The Rugby League International Federation (RLIF) Board, meeting in Singapore, has endorsed a proposal from its chief executive Nigel Wood to "review the process and criteria it applies to sanctioning international matches".
This follows a commitment made by RLIF chairman John Grant in June prior to the Denver test played in Colorado last month between New Zealand and England, as part of a process to promote the game in the United States.
"The review will be led by Nigel Wood and will seek input from a broad range of stakeholders including National Federations, major leagues, professional and semi-professional clubs, players and their association representatives and industry experts," an RLIF release said.
"Its scope will include such as the strategic fit of matches within the international calendar, minimum standards, player welfare while on international duty, and insurance, and it will be informed by player data that was accumulated in and around the Denver test."
Wood added: "This is a very significant piece of work that will provide consistency and benchmarks to which our nations must aspire to ensure international rugby league performs at the levels our players, clubs and fans expect
"The Denver test exposed all of us alike to this performance standard and has been a positive catalyst for this review."
The Board also accepted the resignation of Rugby Football League (RFL) chairman Brian Barwick, thanking him for his four-and-a-half years of service and "acknowledging an ongoing relationship with him in his new role as chairman of Rugby League World Cup 2021".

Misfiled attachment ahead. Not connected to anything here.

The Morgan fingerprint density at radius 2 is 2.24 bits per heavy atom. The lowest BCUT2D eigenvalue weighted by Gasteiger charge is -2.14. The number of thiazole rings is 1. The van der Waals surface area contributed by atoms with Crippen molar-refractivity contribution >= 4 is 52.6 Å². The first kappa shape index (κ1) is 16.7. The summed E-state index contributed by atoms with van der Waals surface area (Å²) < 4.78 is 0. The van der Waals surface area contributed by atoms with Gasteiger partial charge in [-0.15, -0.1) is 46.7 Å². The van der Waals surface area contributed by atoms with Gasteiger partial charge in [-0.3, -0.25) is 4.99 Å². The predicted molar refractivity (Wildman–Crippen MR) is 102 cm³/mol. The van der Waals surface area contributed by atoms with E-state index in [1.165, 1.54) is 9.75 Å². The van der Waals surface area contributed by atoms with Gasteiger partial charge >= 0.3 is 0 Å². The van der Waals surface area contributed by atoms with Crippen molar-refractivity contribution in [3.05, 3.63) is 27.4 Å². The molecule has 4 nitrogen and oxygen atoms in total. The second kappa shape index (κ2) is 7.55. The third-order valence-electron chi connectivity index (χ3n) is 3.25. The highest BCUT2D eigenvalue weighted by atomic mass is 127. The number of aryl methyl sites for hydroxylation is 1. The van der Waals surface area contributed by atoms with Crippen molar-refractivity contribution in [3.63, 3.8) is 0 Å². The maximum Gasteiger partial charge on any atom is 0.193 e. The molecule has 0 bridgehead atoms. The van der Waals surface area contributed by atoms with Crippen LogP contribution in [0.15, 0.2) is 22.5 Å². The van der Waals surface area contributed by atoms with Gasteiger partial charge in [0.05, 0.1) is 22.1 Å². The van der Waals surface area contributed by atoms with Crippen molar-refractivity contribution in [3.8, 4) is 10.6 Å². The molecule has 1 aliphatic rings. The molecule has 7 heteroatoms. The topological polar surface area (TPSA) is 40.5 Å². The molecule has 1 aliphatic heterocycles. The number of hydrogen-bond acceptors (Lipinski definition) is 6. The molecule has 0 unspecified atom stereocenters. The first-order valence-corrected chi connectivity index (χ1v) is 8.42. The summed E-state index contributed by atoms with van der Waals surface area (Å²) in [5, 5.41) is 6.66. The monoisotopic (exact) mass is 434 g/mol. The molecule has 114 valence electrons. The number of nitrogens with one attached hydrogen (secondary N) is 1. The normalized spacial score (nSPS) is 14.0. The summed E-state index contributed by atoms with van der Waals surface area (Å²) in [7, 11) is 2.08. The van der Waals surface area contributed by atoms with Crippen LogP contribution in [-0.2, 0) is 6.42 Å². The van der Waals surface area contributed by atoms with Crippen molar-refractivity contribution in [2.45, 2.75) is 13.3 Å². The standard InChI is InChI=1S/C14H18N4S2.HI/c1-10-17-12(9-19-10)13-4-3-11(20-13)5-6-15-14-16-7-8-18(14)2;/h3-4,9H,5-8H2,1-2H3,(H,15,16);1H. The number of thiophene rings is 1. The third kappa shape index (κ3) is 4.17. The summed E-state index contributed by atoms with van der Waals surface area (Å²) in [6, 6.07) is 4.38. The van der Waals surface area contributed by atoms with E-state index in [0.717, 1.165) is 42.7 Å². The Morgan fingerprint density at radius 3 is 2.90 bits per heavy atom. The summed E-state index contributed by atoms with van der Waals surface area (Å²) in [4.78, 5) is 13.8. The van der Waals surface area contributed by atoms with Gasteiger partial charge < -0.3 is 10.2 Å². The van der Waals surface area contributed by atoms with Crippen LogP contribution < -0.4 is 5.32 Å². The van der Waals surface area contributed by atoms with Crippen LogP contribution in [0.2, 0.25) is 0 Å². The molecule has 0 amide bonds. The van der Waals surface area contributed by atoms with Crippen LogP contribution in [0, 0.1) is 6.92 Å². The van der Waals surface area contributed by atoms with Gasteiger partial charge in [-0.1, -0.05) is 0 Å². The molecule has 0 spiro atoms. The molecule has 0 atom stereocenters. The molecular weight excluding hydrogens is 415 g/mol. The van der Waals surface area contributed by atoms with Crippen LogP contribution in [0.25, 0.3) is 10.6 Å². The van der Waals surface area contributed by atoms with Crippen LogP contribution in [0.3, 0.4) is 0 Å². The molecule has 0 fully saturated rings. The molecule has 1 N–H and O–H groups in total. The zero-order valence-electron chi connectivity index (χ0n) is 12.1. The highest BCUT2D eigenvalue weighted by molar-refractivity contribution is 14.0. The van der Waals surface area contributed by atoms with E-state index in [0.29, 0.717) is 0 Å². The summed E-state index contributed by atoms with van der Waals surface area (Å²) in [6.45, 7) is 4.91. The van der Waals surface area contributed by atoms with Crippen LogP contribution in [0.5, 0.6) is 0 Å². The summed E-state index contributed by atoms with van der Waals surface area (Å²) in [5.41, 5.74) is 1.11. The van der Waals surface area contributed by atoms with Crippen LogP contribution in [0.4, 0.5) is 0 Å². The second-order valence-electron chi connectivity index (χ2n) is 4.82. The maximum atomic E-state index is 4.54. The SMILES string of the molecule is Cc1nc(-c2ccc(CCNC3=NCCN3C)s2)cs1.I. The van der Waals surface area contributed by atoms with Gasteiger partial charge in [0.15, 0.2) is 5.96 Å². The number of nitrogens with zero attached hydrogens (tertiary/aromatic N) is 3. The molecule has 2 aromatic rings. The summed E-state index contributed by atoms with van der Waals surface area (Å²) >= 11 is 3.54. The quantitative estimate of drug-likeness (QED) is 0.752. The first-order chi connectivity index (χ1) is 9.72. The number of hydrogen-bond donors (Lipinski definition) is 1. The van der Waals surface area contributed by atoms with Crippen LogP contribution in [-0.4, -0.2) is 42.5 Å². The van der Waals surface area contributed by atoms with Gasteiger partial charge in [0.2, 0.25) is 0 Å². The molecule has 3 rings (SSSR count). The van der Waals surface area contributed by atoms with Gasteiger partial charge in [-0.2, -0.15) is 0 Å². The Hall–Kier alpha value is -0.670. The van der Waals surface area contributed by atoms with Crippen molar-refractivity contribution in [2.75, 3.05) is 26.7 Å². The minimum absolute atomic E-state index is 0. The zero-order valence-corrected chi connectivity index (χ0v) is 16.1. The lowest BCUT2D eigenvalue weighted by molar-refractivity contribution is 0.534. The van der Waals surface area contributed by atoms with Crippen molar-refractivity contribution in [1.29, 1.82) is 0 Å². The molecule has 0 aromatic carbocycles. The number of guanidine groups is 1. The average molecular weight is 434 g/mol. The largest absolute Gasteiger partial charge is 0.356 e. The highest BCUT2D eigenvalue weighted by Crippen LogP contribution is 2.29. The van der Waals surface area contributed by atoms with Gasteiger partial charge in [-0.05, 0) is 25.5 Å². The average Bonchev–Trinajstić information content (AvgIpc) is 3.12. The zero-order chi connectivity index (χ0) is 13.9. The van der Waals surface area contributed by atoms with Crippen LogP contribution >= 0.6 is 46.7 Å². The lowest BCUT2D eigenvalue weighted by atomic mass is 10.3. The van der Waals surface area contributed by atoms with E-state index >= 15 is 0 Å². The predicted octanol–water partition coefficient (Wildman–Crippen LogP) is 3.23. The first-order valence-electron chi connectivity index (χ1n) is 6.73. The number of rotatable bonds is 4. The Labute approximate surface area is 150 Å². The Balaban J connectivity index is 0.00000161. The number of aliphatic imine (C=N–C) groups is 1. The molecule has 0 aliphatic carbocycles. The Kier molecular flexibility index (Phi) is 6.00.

Heading the agenda were the final preparations for a long range calendar of international matches and tournaments that would "allow fans and the many other stakeholders of international rugby league to anticipate and plan their future."
The Board received submissions on the calendar from the Australian Rugby League Commission (ARLC), the New Zealand Rugby League (NZRL), the RFL, the Asia Pacific Rugby League Confederation (APRLC) and the Rugby League European Federation (RLEF), together with proposals from the RLIF executives.
“Aside from locking down matches for the top ranking nations over the long term, the Board also ensured that the international calendar offered a platform for the challenger nations to compete against their more mature counterparts while at the same time paying regard to commercial considerations, player welfare and workload, and global balance,” the release added.
“The calendar centres on a suite of global events in four-year cycles, including Rugby League World Cups, 9s World Cups, European and Asia Pacific Confederation tournaments, Lions, Kangaroos and Kiwi Tours, and opportunities for developing nations.
“The Board agreed to undertake consultation with stakeholders to finalise the details for the next two cycles to present to its planned World Rugby League Congress in the UK in November.”
Key elements of the calendar include - Rugby League World Cup in 2021 and 2025, Kangaroos Tour to UK in 2020, Kiwi Tour to UK in 2018 and 2022, Lions tour to southern hemisphere in 2019 and 2024, 9s World Cup in 2019 and 2023, 2019 Championships for the Pacific nations, 2018 European Championships, 2018 Australia v New Zealand Test, 2020 New Zealand fixture(s) in the southern hemisphere.
The Board also agreed that World Cup qualifying competitions will expand organically and begin earlier due to the increase in aspiration from the growing membership.
“There’s clearly still some detail to be finalised, but this is a fantastic announcement that has been a long time coming. It should give great heart and confidence to our international community,” Grant said.